In bid to move with times, Malawi, a former British colony has scraped off court procedures and rules that were drawn during the colonial era and observers says they expect lawyers and judges next to break with centuries-old tradition to cease wearing white horse-hair wigs.
Chief Justice Andrew Nyirenda says the move to scrap colonial procedures aims to eliminate unnecessary detentions of suspects and improve the processing of cases.
The head of the country’s judiciary says it will also see every case go through a mediation process for possible settlement before it is heard in open court and the number of days from the commencement of a legal suit to disposal of the matter will be reduced.
The new rules which are contained in government Gazette have also set a time frame for a judge to hand down a ruling within 90 days with an allowance of an extension of 14 days maximum.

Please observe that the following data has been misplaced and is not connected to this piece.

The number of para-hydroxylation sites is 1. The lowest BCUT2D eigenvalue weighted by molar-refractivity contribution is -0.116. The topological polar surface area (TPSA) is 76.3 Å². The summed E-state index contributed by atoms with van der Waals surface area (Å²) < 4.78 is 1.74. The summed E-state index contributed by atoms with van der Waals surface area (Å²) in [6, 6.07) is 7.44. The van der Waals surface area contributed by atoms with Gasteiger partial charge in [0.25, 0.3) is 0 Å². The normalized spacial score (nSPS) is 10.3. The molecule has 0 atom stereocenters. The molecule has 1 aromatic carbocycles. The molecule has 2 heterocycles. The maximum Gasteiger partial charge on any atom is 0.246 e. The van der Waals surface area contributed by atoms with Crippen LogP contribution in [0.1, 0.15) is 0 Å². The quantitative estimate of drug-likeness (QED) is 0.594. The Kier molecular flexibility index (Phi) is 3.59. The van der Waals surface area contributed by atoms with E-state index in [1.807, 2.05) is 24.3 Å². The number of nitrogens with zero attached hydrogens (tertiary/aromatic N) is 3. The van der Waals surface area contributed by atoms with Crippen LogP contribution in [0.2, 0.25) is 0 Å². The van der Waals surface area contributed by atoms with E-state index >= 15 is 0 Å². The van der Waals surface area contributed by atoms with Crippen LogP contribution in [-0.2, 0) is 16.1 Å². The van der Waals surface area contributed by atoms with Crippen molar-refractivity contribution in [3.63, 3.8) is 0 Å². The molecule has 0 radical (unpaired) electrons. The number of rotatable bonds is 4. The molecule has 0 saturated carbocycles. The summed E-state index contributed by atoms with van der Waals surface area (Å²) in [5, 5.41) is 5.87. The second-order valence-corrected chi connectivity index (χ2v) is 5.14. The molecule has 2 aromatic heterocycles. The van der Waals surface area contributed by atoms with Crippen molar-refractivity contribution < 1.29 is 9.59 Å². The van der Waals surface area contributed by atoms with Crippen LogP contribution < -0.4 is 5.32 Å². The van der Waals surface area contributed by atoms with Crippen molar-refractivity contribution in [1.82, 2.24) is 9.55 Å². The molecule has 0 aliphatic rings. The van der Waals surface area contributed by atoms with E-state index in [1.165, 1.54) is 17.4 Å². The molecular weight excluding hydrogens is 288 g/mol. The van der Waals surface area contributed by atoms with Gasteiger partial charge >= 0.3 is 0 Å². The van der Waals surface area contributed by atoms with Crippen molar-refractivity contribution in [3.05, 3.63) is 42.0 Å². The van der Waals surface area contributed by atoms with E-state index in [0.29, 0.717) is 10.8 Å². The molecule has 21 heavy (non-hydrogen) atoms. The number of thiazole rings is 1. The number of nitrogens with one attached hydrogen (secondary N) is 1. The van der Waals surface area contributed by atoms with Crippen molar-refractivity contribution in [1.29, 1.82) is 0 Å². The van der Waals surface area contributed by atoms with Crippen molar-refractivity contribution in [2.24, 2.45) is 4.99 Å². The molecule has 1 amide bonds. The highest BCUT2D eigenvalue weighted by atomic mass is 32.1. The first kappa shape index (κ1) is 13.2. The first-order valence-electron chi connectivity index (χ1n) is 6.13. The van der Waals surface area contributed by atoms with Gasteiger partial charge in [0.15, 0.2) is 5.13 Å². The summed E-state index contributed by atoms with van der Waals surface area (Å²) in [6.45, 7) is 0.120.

Legal experts say the changes are long overdue.
“This is a good development in as far as criminal procedure history in Malawi is concerned, this is an excellent job by the chief justice,” says Michael Goba Chipeta, Malawi Law Society Honorary Secretary.
Chairperson of the parliamentary committee Maxwell Thyolera says the changes will help Malawians have fair and impartial trials.
Commentators say the move is a step toward calls to revisit all archaic legislations like abortion laws which date back to 1861.
They also want change of courtromm dress for a traditional etiquette and that even Britain has partly dropped,saying wigs were anachronistic, as well as uncomfortable and expensive.
A shoulder-length ceremonial wig costs more than $3,000 while the shorter ones worn by lawyers cost about $800 p each.
However, some lawyers feel the wigs give them an air of authority as well as anonymity.
Judges in Britain now must wear wigs only when hearing criminal matters as part of dress code reforms in 2008, ending a centuries-old tradition. Some Commonwealth countries such as Kenya and South Africa have also moved away from wearing wigs in the courts.